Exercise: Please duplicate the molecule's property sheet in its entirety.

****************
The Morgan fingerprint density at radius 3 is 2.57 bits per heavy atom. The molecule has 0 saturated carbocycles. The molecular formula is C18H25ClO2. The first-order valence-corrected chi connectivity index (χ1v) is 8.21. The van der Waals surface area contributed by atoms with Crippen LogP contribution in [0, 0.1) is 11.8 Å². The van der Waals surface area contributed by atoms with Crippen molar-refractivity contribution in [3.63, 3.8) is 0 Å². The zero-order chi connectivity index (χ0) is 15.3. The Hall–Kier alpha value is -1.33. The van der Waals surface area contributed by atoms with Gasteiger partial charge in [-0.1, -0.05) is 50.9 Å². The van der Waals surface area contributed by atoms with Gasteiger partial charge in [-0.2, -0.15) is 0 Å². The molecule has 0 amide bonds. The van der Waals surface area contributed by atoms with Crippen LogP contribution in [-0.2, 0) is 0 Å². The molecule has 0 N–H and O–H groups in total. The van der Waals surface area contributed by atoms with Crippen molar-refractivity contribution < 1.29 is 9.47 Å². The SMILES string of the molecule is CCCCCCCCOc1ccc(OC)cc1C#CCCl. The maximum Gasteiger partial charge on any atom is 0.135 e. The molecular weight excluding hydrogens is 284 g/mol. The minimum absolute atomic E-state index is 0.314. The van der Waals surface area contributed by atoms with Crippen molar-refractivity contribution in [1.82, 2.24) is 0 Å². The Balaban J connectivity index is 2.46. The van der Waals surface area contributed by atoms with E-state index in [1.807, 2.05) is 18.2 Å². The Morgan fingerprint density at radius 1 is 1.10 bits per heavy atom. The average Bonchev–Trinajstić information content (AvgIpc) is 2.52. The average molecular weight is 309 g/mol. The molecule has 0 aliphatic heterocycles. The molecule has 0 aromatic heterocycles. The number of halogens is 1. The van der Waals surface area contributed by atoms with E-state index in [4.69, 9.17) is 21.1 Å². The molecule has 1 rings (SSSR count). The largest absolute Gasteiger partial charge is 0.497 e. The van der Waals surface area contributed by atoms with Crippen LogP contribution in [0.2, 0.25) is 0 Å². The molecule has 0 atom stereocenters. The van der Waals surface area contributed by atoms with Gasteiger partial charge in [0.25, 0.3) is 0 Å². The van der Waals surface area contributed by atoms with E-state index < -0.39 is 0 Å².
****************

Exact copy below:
The Morgan fingerprint density at radius 3 is 2.57 bits per heavy atom. The molecule has 0 saturated carbocycles. The molecular formula is C18H25ClO2. The first-order valence-corrected chi connectivity index (χ1v) is 8.21. The van der Waals surface area contributed by atoms with Crippen LogP contribution in [0, 0.1) is 11.8 Å². The van der Waals surface area contributed by atoms with Crippen molar-refractivity contribution in [3.63, 3.8) is 0 Å². The zero-order chi connectivity index (χ0) is 15.3. The Hall–Kier alpha value is -1.33. The van der Waals surface area contributed by atoms with Gasteiger partial charge in [-0.1, -0.05) is 50.9 Å². The van der Waals surface area contributed by atoms with Gasteiger partial charge in [-0.2, -0.15) is 0 Å². The molecule has 0 amide bonds. The van der Waals surface area contributed by atoms with Crippen LogP contribution in [-0.2, 0) is 0 Å². The molecule has 0 N–H and O–H groups in total. The van der Waals surface area contributed by atoms with Crippen molar-refractivity contribution < 1.29 is 9.47 Å². The SMILES string of the molecule is CCCCCCCCOc1ccc(OC)cc1C#CCCl. The maximum Gasteiger partial charge on any atom is 0.135 e. The molecular weight excluding hydrogens is 284 g/mol. The minimum absolute atomic E-state index is 0.314. The van der Waals surface area contributed by atoms with Crippen molar-refractivity contribution in [1.82, 2.24) is 0 Å². The Balaban J connectivity index is 2.46. The van der Waals surface area contributed by atoms with E-state index in [1.807, 2.05) is 18.2 Å². The Morgan fingerprint density at radius 1 is 1.10 bits per heavy atom. The average Bonchev–Trinajstić information content (AvgIpc) is 2.52. The average molecular weight is 309 g/mol. The molecule has 0 aliphatic heterocycles. The molecule has 0 aromatic heterocycles. The number of halogens is 1. The van der Waals surface area contributed by atoms with E-state index in [4.69, 9.17) is 21.1 Å². The molecule has 1 rings (SSSR count). The largest absolute Gasteiger partial charge is 0.497 e. The van der Waals surface area contributed by atoms with Crippen LogP contribution in [0.2, 0.25) is 0 Å². The molecule has 0 atom stereocenters. The van der Waals surface area contributed by atoms with Gasteiger partial charge in [0.25, 0.3) is 0 Å². The van der Waals surface area contributed by atoms with E-state index < -0.39 is 0 Å².